Three Bs, please: Don't despise excellence

BMJ 2006; 333 doi: https://doi.org/10.1136/bmj.333.7567.552-a (Published 07 September 2006) Cite this as: BMJ 2006;333:552
  1. Robin Ireland, consultant psychiatrist (RIreland{at}doctors.org.uk)
  1. Brookhaven Psychiatric Unit, Bromsgrove, Worcestershire B61 0BB

    EDITOR—Choosing medical students is more difficult than it might seem at first glance.1 Lowering entrance requirements for medical school is not the answer—medical school and subsequent medical practice require intellect and application. Equally, favouring mature students with a first degree or qualification in time may lead to a situation where a pre-med qualification becomes an advantage and may discriminate against school leavers.

    Perhaps the fairest way to level the playing field between state and private schools is to introduce a standardised national qualification for entry to medical school entry, in addition to A level results. In that way, problem solving skills, knowledge, and emotional intelligence could all be assessed, without fear of bias towards one group.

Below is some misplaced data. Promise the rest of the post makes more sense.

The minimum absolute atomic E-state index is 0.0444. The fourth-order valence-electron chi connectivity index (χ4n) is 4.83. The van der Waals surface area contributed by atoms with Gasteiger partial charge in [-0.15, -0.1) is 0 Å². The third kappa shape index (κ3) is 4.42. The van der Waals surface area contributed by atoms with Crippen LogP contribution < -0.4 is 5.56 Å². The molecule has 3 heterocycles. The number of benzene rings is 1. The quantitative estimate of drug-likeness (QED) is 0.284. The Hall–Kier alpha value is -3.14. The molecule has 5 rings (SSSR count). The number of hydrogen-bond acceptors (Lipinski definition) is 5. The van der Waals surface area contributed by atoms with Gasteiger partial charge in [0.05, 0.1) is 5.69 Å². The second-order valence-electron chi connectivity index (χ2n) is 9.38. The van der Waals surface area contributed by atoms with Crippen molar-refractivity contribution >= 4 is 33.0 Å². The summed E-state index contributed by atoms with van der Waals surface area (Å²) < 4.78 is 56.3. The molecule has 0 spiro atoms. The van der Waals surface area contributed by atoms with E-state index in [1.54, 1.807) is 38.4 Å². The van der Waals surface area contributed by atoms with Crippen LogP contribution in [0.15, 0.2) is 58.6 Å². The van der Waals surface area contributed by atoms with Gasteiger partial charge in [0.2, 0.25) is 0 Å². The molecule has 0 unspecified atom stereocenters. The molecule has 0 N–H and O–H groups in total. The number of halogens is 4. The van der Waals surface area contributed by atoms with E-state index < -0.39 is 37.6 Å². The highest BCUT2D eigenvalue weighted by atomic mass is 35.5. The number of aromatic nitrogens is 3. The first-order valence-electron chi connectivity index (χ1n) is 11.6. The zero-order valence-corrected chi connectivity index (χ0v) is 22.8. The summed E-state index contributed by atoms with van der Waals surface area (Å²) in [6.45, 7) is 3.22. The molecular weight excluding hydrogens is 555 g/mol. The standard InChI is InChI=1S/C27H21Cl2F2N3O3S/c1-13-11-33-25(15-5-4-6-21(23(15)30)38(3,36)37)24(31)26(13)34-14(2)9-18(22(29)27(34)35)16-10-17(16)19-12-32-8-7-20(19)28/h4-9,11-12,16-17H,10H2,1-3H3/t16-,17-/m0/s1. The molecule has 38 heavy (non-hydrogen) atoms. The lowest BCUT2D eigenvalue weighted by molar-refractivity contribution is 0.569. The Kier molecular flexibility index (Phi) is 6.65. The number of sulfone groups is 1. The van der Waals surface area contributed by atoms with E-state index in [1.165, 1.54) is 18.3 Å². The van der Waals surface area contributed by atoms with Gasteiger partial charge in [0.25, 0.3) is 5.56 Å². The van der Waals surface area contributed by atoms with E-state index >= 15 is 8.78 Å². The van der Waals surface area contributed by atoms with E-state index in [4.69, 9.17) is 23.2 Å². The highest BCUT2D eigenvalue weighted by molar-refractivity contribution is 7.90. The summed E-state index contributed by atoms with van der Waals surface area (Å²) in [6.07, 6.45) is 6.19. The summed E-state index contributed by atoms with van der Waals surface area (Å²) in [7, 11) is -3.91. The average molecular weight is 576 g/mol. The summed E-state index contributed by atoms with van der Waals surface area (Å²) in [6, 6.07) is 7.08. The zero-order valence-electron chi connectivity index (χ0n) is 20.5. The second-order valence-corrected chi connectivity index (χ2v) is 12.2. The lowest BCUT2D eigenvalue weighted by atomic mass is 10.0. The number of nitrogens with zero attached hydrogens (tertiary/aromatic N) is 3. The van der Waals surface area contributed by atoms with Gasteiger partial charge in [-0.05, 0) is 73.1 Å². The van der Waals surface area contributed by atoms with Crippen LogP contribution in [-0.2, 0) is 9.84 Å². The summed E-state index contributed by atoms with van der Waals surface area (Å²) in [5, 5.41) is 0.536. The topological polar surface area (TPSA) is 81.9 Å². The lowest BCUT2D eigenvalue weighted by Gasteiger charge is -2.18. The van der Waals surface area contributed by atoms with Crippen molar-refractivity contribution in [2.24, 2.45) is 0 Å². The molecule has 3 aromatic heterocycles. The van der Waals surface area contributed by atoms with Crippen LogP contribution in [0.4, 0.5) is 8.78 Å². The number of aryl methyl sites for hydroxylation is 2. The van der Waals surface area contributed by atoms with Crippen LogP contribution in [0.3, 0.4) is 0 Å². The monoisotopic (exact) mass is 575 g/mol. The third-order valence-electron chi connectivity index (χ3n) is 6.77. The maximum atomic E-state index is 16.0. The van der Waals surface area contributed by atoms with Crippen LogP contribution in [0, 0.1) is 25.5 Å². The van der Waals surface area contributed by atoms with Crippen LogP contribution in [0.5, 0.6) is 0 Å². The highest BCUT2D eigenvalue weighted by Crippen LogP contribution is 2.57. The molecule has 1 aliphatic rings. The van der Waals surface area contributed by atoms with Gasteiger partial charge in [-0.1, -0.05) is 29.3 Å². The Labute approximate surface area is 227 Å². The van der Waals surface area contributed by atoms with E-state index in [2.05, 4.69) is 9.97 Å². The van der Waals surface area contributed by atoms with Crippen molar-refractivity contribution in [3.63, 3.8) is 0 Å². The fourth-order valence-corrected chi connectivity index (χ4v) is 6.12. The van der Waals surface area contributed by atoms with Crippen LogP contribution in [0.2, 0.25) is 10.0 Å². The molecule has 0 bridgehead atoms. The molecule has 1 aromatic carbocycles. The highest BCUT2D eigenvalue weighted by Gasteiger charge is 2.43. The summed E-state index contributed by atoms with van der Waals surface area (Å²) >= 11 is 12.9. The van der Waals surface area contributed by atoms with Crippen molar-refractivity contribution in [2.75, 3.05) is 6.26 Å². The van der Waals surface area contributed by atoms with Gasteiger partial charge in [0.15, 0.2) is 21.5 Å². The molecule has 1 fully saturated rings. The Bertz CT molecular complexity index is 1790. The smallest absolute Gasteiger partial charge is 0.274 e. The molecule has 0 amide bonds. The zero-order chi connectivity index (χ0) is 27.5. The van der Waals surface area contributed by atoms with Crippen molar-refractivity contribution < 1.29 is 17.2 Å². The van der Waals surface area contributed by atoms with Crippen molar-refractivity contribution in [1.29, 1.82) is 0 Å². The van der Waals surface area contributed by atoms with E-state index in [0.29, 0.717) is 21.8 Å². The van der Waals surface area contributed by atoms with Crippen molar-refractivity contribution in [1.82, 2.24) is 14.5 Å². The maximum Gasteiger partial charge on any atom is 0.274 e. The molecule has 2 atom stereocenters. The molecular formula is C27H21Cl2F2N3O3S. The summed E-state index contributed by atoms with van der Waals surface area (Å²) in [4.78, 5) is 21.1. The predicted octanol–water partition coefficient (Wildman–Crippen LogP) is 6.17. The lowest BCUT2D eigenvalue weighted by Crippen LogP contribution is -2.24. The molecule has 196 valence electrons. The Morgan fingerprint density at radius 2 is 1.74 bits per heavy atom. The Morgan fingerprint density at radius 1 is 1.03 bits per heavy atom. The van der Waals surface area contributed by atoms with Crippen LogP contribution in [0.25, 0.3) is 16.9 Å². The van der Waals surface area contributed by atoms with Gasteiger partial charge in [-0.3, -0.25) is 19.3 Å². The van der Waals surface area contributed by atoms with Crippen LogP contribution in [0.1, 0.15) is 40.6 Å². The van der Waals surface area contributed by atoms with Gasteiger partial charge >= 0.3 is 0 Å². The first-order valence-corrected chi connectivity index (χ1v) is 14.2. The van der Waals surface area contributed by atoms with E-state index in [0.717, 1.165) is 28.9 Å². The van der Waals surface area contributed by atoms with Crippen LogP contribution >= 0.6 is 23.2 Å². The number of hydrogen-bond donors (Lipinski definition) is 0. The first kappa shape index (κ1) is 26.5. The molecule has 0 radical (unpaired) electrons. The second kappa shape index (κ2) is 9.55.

In the meantime, to make excuses for the failure of the state school system to achieve good A level grades, by suggesting that the private schools are “puffed up,” is not helpful. Rather, ask why state schools achieve such low results, even with recent huge increases in funding? Private schools can be academically selective, tend to have smaller classes, be better disciplined, and have more motivated pupils and parents—but why attack a system that appears to be doing the job better?

    It may be socially rewarding for Spence to identify with what he sees as the underdog, but with such an important issue as this, perhaps it is time for all of us to put aside our outdated social prejudices and just try to get the best result.


    • Competing interests RI is privately (and competitively) educated.


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